In Fantasy Short 'Forever Tree,' A Black Heroine Learns To Stop Playing Small
A short film that's filled with big Hollywood names premiered Tuesday in Bentonville, Ark. The Forever Tree ,a black historical fantasy film, stars Wendell Pierce and Olivia Washington. It made its debut at the third Bentonville Film Festival, which aims to headline creative works by women and filmmakers of color.
Set during the Harlem Renaissance, The Forever Treetells the mysterious, magical story of Tawny Bennett, an antiquarian's apprentice. The film is just 18 minutes long, but co-writer and producer Chrishaunda Lee Perez says she hopes someday they'll find the resources to tell a longer version of the story. Her star actress agrees. "It's like an adventure really is beginning," says Washington. "So I love the idea of seeing where it goes."
The filmmaker is streaming the entire film for free this Saturday and Sunday.
On how the film came to be
Perez:A dear friend of mine, Stephen Hintz, called me about seven years ago, so this is a long time coming. He brought a story to me and said, "Hey, let's collaborate on an idea that has a black girl at the center of the narrative, that mixes fantasy and reality with history." We both have daughters and we wanted to create an opportunity for them to see themselves, and other people to see black women, in areas that are not commonly seen in film.
On how Washington's character, Tawny, starts out "playing small"
Washington: I think it's something that I worked through as a young child. You know, as a young female you want to make sure you're polite and you do what you're told, but when you start growing up you have to realize that you have to live to your fullest potential. And I think when you play small, when you kind of hide behind others, you're selling yourself short.
On whether Tawny is in a role of servitude
Perez: Tawny seemingly is in a space of servitude. ... She is an apprentice, if you will, but because she is black and because of the time frame, she doesn't have the opportunity, she doesn't have the open window, to really be herself.
She really has been told in so many ways — many people of that time frame were told — "Be happy that you have this experience and don't ask for more and don't expect any more." I think Tawny falls into that space.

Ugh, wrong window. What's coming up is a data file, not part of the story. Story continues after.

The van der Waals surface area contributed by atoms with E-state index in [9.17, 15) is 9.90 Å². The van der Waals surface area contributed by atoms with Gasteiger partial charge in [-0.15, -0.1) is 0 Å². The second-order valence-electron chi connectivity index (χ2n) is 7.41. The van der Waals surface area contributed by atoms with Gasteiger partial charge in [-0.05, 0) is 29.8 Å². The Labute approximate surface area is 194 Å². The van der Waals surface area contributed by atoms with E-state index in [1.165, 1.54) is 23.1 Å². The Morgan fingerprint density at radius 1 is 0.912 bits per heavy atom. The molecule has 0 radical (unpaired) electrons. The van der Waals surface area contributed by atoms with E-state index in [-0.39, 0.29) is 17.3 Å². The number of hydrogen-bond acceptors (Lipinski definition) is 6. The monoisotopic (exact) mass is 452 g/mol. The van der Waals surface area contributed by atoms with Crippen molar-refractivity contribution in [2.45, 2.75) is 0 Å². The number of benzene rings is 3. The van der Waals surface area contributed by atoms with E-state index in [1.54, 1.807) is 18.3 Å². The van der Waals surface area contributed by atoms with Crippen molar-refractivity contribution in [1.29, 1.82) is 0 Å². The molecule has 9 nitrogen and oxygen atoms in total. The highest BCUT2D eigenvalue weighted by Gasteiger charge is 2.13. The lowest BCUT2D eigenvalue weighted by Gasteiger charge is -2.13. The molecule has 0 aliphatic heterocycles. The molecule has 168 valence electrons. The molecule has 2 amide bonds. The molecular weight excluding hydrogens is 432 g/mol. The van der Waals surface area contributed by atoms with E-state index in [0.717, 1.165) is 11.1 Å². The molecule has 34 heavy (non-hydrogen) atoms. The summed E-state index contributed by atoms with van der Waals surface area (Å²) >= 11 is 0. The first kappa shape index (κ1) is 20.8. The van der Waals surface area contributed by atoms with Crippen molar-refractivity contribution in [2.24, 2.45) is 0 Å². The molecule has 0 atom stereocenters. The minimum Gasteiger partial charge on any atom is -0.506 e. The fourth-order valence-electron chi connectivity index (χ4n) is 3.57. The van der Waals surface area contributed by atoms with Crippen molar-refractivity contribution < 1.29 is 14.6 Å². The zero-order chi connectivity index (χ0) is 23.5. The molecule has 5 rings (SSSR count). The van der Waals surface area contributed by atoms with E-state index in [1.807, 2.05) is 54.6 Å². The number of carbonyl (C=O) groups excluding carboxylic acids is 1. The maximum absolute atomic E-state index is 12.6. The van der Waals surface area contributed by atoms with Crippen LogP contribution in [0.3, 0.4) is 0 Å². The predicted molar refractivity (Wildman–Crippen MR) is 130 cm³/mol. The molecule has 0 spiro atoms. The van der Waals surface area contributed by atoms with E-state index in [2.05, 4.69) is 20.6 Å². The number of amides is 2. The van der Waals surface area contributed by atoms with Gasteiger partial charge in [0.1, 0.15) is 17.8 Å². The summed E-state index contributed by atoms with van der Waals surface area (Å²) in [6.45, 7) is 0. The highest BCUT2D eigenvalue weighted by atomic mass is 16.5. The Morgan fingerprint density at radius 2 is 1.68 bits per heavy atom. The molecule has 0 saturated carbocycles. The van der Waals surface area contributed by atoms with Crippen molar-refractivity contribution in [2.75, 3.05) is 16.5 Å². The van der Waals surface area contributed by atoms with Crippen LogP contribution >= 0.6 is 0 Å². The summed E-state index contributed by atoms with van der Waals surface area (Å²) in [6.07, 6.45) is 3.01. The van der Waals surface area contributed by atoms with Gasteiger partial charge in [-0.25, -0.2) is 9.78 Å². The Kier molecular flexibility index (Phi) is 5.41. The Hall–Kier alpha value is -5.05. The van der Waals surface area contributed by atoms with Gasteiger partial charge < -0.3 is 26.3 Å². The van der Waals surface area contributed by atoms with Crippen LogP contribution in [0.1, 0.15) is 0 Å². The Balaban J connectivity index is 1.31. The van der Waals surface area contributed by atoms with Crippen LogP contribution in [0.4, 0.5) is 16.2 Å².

You know, she realizes later on that she doesn't have to stay in this bubble that's been created for her and she has a sort of accidental encounter with two people who give her sage advice: "Don't play small. Come with us. Here's an opportunity to not only embark upon something that you've never seen before, but you will discover who you really are as well."
On Tawny's pride
Perez: We wanted to portray Tawny as a complex character who — there's a big part of her that is playing small, obviously as you would see in the film — but then there's an underlying piece of her that's very prideful and that feels proud of her heritage. And so you have these little sort of nuanced moments where you know that it's there. ... You realize then that, OK, this girl isn't as small as she is portraying herself to be. There's something very big inside of her and it's just a matter of time before that comes out.
On whether this will ever be a feature length film
Perez: We first wrote this as a feature and couldn't get it made. We pitched this for two years, three years and, you know, many filmmakers can attest to these journeys of not getting anybody to pay attention. So we raised a shoestring budget ... and made something very special and very big out of almost nothing.
We absolutely have the intention of doing a feature-length film for this because, you know, this is America and we've got lots of different kinds of people here. Black people are integral to our history; black people are integral to the building of this nation. And the Bentonville Film Festival, part of their mission is inclusion and we're just happy to be, grateful to be, I'll say it again, included.
Copyright 2020 NPR. To see more, visit https://www.npr.org.